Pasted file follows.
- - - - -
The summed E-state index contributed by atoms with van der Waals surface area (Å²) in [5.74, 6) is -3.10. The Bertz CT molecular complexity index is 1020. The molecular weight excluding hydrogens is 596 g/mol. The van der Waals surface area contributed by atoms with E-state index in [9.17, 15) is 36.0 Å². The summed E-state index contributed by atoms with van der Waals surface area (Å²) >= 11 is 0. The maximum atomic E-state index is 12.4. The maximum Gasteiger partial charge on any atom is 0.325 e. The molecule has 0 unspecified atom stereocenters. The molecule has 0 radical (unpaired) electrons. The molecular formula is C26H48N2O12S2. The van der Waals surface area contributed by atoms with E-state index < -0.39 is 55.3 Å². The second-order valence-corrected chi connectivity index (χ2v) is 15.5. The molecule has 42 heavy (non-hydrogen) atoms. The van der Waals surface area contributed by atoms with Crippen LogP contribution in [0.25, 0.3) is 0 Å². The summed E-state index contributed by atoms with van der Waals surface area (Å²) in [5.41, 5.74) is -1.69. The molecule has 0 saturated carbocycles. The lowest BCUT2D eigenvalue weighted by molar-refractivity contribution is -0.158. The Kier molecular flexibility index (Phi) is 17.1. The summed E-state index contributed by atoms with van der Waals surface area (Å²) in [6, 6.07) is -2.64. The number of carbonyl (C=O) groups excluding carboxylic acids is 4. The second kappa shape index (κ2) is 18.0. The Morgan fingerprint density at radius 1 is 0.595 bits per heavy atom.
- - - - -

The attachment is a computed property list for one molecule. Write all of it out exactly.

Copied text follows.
The summed E-state index contributed by atoms with van der Waals surface area (Å²) in [5.74, 6) is -3.10. The Bertz CT molecular complexity index is 1020. The molecular weight excluding hydrogens is 596 g/mol. The van der Waals surface area contributed by atoms with E-state index in [9.17, 15) is 36.0 Å². The summed E-state index contributed by atoms with van der Waals surface area (Å²) >= 11 is 0. The maximum atomic E-state index is 12.4. The maximum Gasteiger partial charge on any atom is 0.325 e. The molecule has 0 unspecified atom stereocenters. The molecule has 0 radical (unpaired) electrons. The molecular formula is C26H48N2O12S2. The van der Waals surface area contributed by atoms with E-state index < -0.39 is 55.3 Å². The second-order valence-corrected chi connectivity index (χ2v) is 15.5. The molecule has 42 heavy (non-hydrogen) atoms. The van der Waals surface area contributed by atoms with Crippen LogP contribution in [0.25, 0.3) is 0 Å². The summed E-state index contributed by atoms with van der Waals surface area (Å²) in [5.41, 5.74) is -1.69. The molecule has 0 saturated carbocycles. The lowest BCUT2D eigenvalue weighted by molar-refractivity contribution is -0.158. The Kier molecular flexibility index (Phi) is 17.1. The summed E-state index contributed by atoms with van der Waals surface area (Å²) in [6, 6.07) is -2.64. The number of carbonyl (C=O) groups excluding carboxylic acids is 4. The second kappa shape index (κ2) is 18.0. The Morgan fingerprint density at radius 1 is 0.595 bits per heavy atom.